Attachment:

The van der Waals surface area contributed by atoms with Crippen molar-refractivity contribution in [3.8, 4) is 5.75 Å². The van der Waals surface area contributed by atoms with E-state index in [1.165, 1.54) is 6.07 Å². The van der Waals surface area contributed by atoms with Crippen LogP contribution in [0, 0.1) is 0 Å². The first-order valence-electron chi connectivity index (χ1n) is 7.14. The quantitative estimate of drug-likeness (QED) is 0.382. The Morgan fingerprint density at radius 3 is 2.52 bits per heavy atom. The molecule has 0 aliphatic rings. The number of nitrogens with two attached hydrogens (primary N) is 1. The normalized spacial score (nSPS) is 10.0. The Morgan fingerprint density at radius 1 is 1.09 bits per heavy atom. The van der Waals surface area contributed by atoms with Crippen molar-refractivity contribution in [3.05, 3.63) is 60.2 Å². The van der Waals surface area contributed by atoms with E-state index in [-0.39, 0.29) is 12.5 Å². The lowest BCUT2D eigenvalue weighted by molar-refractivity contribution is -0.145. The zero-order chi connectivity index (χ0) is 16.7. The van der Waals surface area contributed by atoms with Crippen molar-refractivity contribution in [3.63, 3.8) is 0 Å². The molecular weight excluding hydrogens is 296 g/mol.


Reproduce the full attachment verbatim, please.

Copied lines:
The van der Waals surface area contributed by atoms with Crippen molar-refractivity contribution in [3.8, 4) is 5.75 Å². The van der Waals surface area contributed by atoms with E-state index in [1.165, 1.54) is 6.07 Å². The van der Waals surface area contributed by atoms with Crippen LogP contribution in [0, 0.1) is 0 Å². The first-order valence-electron chi connectivity index (χ1n) is 7.14. The quantitative estimate of drug-likeness (QED) is 0.382. The Morgan fingerprint density at radius 3 is 2.52 bits per heavy atom. The molecule has 0 aliphatic rings. The number of nitrogens with two attached hydrogens (primary N) is 1. The normalized spacial score (nSPS) is 10.0. The Morgan fingerprint density at radius 1 is 1.09 bits per heavy atom. The van der Waals surface area contributed by atoms with Crippen molar-refractivity contribution in [3.05, 3.63) is 60.2 Å². The van der Waals surface area contributed by atoms with E-state index in [-0.39, 0.29) is 12.5 Å². The lowest BCUT2D eigenvalue weighted by molar-refractivity contribution is -0.145. The zero-order chi connectivity index (χ0) is 16.7. The van der Waals surface area contributed by atoms with Crippen molar-refractivity contribution in [3.63, 3.8) is 0 Å². The molecular weight excluding hydrogens is 296 g/mol.